So, what is sustainable? What activities, pursuits, and developments meet the needs of the present without compromising the ability of future generations to meet their own needs? This really is an elusive question and an ambiguous word. We don’t completely know how much energy and resources we can use today while still leaving enough for those who will follow. What is ‘enough’, for how many, and at what level of consumption? Maybe a better term is ‘low impact’, ‘less demanding’, or even ‘resource sensitive’. Whatever the phrase one thing is clear, as North Americans we need to re-learn how to use less of nearly everything in our daily lives.
Your backyard pond can be a source of great pleasure and enjoyment, adding to your landscape what few other features can; including, sound, movement, and wildlife attraction. However, while a water feature has potential to add so much to your landscape, it can be difficult to make it actually belong with the landscape. Here’s a few simple tips to create a beautiful element, rather than an out of place eyesore:
- build it a bit larger than you initially think – chances are you’ll wish it was bigger if you start too small.
- use of irregular, flowing lines and kidney shapes for your pond are far more natural than perfect circles
- break-up the perimeter with a variety of rock sizes, and be sure to have some of them stick out of the water. Not only does this create visual interest, but also a place for turtles to bask in the sun.
- create a seamless transition to the surrounding garden beds by using similar plants both in and out of the water – various grasses, sedges, and irises fit the bill nicely.
- add wood – look at almost any natural water feaure and you’ll surely find some fallen timber & stumps especially in a stream.
- keep the waterfall in scale to your property – you want sound and movement, but not Niagara Falls. Nothing looks more un-natural than a flat backyard with that ’mole hill’ waterfall.
- create variation in the types of water movement - small and large falls, cascades, and riffles add different sound tones and visual appeal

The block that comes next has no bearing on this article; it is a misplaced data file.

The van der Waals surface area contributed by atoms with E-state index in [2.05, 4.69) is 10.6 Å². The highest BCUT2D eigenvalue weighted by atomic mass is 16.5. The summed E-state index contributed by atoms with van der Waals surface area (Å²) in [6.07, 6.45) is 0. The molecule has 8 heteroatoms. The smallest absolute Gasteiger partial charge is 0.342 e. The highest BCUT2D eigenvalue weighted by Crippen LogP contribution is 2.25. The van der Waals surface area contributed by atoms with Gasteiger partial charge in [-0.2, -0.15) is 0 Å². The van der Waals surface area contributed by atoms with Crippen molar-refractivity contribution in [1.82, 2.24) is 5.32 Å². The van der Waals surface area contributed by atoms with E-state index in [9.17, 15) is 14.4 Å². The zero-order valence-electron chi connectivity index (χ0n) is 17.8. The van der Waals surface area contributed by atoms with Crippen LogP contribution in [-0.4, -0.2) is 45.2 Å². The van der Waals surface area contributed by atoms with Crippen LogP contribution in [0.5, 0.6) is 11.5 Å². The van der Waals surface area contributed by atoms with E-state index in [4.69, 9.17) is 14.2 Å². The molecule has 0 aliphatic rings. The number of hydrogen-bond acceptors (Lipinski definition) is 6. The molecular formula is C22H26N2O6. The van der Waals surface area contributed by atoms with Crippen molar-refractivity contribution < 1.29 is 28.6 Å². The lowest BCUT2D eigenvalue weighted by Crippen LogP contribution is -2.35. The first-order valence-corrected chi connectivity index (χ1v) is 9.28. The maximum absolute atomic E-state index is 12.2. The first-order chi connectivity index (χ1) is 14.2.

- be generous with the size of the surrounding garden beds to blend the pond and stream into your yard.
This really is just the tip of the iceberg, but things to think about when planning your pond. Feel free to contact us for more information.
A rain garden is basically an area where water collects and infiltrates on your property, rather than rushing to the municipal storm sewer system.
Occasionally, if your soil has good drainage and plants are well established, simply adjusting the landscape so that downspouts and paved surfaces drain into existing gardens is all that’s needed. However, many plants don’t tolerate saturated roots for long periods of time, and more water runs off one’s roof than people realize. More often the required location and storage capacity of the garden area must be determined prior to construction. Rain garden plants are then selected to match the situation, not the other way around.
Building a rain garden into your landscape design is beneficial for many reasons: they improve water quality by filtering runoff; provide localized flood control by reducing the surge of water to urban creeks following a heavy rainfall; are aesthetically pleasing; and provide interesting planting opportunities. They also encourage wildlife and biodiversity while tying together buildings and their surrounding environments in attractive and environmentally advantageous ways.
A rain garden provides a way to use and optimize any rain that falls, reducing or avoiding the need for irrigation. Rain gardens allow a household or building to deal with excessive rainwater runoff without burdening the public storm water systems, and since the water will infiltrate the ground within a day or two, they do not allow mosquitoes to breed.